Manufacturers and the industry at-large are viewing electric semi-trucks as the next big thing, already pouring billions of dollars into the effort. As a driver, you’ve probably heard about this phenomenon but may not know much about the trucks themselves or how they’ll impact the industry. Here’s what the future holds for electric semi-trucks.
What is an Electric Semi-Truck?
An electric semi-truck is any semi that runs on batteries, specifically lithium-ion-cobalt or ion phosphate batteries. Despite that major difference from a diesel rig, driving an electric semi-truck is more or less the same. Manufacturers also claim that these trucks will cost less to maintain than traditional diesel trucks over the lifetime of the vehicle, and they’ll be much quieter than a standard diesel rig.
What’s the Latest on Electric Semi-Truck?
Though there are a number of manufacturers out there pumping money into electric semi-trucks, it has yet to take over the trucking industry. That’s not to say that electric trucks only exist in theory right now. Large carriers have already bought electric semis for their fleets and are using them today. Freightliner recently announced that their electric eCascadia trucks have hit a combined one million miles on the road.
Why are They Being Developed?
Concerns over humans and their impact on the earth have been growing steadily for decades, and many fingers are being pointed at the auto and transportation industries specifically for their heavy reliance on fossil fuels. Manufacturers see the tide turning and want to be on that first wave to capitalize on this new market for electric, sustainable trucks.
Who are the Big Players?
Back in 2017, Tesla announced their own electric semi-truck, simply called “Semi” but the trucks have yet to see the road, with the company pushing back production dates multiple times. As of right now, the trucks are set to go into production in 2023. These missed deadlines haven’t stopped companies from placing orders, with Walmart Canada placing an order for 130 trucks in 2021. According to Tesla, the Semi will come in two models, one that can travel 300 miles on a single charge, and one that can travel 500.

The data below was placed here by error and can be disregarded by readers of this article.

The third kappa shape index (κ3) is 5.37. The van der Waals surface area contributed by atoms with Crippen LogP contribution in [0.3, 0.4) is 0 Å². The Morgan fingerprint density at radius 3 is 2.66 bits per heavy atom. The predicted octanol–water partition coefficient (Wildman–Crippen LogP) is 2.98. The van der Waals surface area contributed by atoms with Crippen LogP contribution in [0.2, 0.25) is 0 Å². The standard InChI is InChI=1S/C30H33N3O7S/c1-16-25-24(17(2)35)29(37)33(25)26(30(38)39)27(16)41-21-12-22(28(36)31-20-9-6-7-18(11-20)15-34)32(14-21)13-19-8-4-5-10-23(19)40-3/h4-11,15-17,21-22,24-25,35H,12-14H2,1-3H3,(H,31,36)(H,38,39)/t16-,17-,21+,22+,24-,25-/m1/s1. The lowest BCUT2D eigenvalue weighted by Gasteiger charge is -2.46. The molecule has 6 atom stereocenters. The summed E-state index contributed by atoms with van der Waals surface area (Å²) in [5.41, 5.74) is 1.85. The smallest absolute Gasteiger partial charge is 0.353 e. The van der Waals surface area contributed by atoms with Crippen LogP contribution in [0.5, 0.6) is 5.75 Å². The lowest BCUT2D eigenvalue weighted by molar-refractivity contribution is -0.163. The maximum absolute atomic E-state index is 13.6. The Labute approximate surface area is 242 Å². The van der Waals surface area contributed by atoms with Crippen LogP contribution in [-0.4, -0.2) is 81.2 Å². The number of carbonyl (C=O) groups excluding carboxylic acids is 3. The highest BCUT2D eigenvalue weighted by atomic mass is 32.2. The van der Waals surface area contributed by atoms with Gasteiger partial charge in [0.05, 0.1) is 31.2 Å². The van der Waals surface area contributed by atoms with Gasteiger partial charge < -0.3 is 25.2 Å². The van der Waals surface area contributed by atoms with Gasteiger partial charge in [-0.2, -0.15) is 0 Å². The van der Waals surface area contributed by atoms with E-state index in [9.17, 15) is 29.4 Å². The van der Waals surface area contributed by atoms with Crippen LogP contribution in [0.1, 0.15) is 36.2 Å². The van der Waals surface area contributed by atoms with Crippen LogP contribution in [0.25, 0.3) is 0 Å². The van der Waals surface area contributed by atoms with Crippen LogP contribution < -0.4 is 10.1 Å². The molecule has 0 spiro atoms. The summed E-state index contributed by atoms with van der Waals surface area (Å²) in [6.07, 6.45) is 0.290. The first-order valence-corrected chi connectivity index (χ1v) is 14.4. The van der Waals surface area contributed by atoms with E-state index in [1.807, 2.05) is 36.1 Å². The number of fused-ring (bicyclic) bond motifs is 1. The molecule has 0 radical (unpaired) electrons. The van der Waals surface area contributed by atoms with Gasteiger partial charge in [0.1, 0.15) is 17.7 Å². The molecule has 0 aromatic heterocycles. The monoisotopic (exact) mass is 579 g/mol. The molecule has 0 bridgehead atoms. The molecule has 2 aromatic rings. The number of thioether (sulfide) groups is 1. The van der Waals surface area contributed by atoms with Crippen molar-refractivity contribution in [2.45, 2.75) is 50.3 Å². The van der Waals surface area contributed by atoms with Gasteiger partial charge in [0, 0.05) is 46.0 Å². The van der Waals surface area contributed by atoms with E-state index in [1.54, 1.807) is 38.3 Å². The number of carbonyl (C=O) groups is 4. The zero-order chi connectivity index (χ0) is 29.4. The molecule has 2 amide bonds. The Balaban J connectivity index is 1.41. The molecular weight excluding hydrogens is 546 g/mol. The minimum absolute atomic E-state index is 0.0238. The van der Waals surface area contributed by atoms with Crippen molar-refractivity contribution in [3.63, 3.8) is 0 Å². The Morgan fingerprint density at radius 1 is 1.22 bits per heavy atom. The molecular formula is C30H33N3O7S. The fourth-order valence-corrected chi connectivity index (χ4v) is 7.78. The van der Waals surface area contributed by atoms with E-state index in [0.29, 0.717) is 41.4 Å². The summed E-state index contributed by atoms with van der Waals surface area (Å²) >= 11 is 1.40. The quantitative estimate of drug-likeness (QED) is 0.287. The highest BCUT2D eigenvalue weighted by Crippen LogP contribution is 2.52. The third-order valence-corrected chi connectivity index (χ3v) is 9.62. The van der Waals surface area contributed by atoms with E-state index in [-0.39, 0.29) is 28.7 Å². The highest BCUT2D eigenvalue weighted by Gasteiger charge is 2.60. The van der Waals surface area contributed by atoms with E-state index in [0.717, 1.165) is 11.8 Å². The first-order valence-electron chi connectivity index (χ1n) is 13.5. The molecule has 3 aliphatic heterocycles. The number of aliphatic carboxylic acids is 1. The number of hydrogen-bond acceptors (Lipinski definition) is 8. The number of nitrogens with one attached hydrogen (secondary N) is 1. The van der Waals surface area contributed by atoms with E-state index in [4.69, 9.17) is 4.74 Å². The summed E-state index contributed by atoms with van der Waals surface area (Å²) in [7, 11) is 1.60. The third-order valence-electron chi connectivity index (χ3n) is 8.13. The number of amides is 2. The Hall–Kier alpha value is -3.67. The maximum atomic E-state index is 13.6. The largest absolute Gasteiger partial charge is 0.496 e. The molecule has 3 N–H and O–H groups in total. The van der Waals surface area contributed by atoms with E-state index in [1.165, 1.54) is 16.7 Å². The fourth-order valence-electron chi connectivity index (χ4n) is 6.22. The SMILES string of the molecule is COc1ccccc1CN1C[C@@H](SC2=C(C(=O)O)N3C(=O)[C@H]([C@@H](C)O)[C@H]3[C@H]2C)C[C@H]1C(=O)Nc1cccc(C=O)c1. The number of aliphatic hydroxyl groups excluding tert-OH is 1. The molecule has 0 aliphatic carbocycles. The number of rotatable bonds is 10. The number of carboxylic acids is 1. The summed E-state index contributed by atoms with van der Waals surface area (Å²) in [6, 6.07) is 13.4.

Freightliner’s two main electric trucks are the eCascadia and the eM2. The eCascadia is your standard rig, suitable for carrying a 53’ trailer. The eM2 is an electric take on Freightliner’s classic box truck. Both trucks can travel up to 230 miles before needing to be charged.
Volvo’s electric semi is called the VNR. The truck is similar to the Freightliner eCascadia but has Volvo’s signature sleek look. According to Volvo, The VNR can travel 275 miles on a single charge, outperforming Freightliner slightly. Volvo recently had the largest order of electric trucks to date come in and aim to have half of the trucks they sell be electric by the year 2030.
4. Nikola Motors
You’ve probably heard of the other manufacturers, but maybe not this one. That’s because Nikola is a startup company founded in 2014. Nikola states that their electric-semi, the “Tre” can travel up to 350 miles on a single charge.
Will Electric Semi-Trucks Overtake Diesel?
Probably, but not for a while. Just as electric cars are taking more and more of the market share, it’s plausible that electric semi-trucks will do the same eventually. While they’ll steadily get more and more popular, it’ll be a long time before they overtake classic diesel trucks.
The biggest reasons are their high sticker price, scarce availability, and OTR limitations. Right now, electric semis are only recommended for last mile and short-haul deliveries, not regional or OTR runs. This is mainly because a nationwide infrastructure of charging stations doesn’t exist for electric semi-trucks yet.
Even if a carrier does pony up for the cost of an electric truck, it’s not just the truck that will cost you money. There’s a whole infrastructure, including electric grids and charging stations that need to be implemented as well to ensure the trucks will run smoothly. While manufacturers say electric semis will cost less in the long run, those initial costs are just too much for most fleets to justify spending on a new technology. Until these issues are in the rear-view mirror, electric semis won’t be overtaking diesel.